Monday, April 28, 2014

Nutella Crêpes with Strawberries à la mode

Day 69

As promised, here’s the incredibly quick and ridiculously simply almost-homemade dessert I promised. If you’d like more of a truly homemade result, I’ve included a link for a crêpe recipe that is consistently good. It really does taste better to make your own, but I’ve included
Photo by Taylor Fowler
other directions for those of you who like elegant presentations and quick and tasty desserts. Allow yourself an additional hour of bake-ahead work, and homemade crêpes will not disappoint! 

Otherwise, you can buy packaged, ready to serve crêpes;  I like Melissa’s brand. Most grocery stores have something comparable. I found these at our local Harris Teeter. Even though we are most familiar with the chocolate hazelnut spread, Nutella, I actually prefer a different brand. Before Nutella was all the rage in the snack world, it was less processed and tasted better. If I can find it these days, I prefer Justin’s or Nocciolata brand. That’s completely up to you, though. Enjoy!

Nutella Crêpes with Strawberries à la mode

1 package of 10 pre-made crêpes 
1¼ cups Nutella, Justin’s or Nocciolata chocolate hazelnut spread
2 pints vanilla bean ice cream (I prefer Talenti)
Caramel sauce             
30 Strawberries, quartered            

Spread 2 tbs. of chocolate hazelnut spread on each crêpe.  Fold each crepe and place one or two on a plate, seam side down. Warm each plate in microwave for 10-15 seconds. Top with two scoops of ice cream and 3 quartered strawberries. Drizzle with caramel sauce. Serve immediately.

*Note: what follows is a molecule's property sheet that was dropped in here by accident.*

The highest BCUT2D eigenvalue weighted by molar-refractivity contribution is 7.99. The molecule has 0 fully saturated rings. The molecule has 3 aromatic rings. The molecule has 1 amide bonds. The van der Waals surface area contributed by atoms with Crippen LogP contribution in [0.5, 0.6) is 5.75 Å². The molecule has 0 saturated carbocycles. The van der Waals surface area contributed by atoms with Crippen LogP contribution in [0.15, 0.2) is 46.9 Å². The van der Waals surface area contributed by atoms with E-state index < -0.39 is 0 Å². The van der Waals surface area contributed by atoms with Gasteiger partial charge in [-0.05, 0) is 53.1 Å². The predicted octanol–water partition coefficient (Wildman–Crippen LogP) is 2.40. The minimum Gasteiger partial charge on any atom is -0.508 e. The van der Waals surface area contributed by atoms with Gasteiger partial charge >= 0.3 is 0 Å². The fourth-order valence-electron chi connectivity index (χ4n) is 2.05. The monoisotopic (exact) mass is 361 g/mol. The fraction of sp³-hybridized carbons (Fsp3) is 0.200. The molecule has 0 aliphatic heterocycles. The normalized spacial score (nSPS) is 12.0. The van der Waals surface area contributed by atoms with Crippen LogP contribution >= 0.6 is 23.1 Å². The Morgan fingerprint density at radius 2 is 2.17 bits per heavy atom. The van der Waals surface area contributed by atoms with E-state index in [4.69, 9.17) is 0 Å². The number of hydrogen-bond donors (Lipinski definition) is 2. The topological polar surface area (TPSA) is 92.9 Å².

Reliable homemade crêpe recipe from Martha Stewart’s kitchen: 

Monday, April 21, 2014

Shortcut Rigatoni Parma Rosa

Day 68

This year’s Easter Sunday lunch was the fastest I’ve ever prepared, and I used some unconventional pre-packaged ingredients to create an almost-homemade result. Our Easter weekend involved some travel plans to visit with my father, then a drive back with him to Maryland to spend Easter Sunday with my husband who had stayed behind. That left very little time in the kitchen.

I opted for a pasta dish that included two ingredients I associate with Easter dinner: ham and green peas. I don’t know why these two foods are what I expect to have on the holiday
table, but they are. I also like cream sauces, so I decided on a Parma Rosa sauce with ham, onions, peas, and rigatoni. As a side, I served rustically dressed Romaine lettuce leaves with Caesar dressing, shaved Parmesan, and croutons. In my next blog entry, I’ll share my almost homemade dessert for Easter Sunday, shortcut Nutella crepes with strawberries, à la mode. 

Because I used some pre-made and pre-chopped ingredients, I thought that this meal would be a good one to share here. The entire cooking process took no longer than 25 minutes, and the finished product was deceivingly gourmet, and who doesn’t like that kind of result? This would be perfect for a casual Friday night dinner with friends or for a weeknight pasta dinner for your family. 

I really do hope your Easter was stupendous! Now, armed with the good news of Jesus’ empty tomb and His resurrection, may your spring and summer bring you a wealth of God’s love and His blessings. 

Shortcut Rigatoni Parma Rosa

2 – 8 oz. boxes ribbed Rigatoni (ribs hold sauce better)
4 packets Knorr Parma Rosa sauce mix (1.3 oz each)
4 cups whole milk
1 cup heavy cream
4 tbs. butter

2 – 8oz. packages fully cooked, diced ham ( Smithfield or Farmland brands are popular)
2 – 16oz. bags frozen peas
1 large Vidalia onion, chopped 
1 clove garlic, minced
Salt and pepper to taste
Olive oil for sauté pan

Boil pasta until al dente and have ready for sauce. Time accordingly. (I usually get the water to boiling, then add pasta when sauce is almost done.)

In a sauté pan, heat olive oil and sauté onions until translucent. Add garlic and ham and continue heating until ham is lightly browned.

In a Dutch oven, mix the milk, heavy cream, and 4 packets of Parma Rosa sauce with a whisk until blended. Add butter and continue stirring until just boiling. Reduce heat and simmer four minutes or until sauce begins to thicken. Add cooked ham, peas, onions, and garlic to the sauce and fold-in gently. Salt and pepper additionally to taste if desired.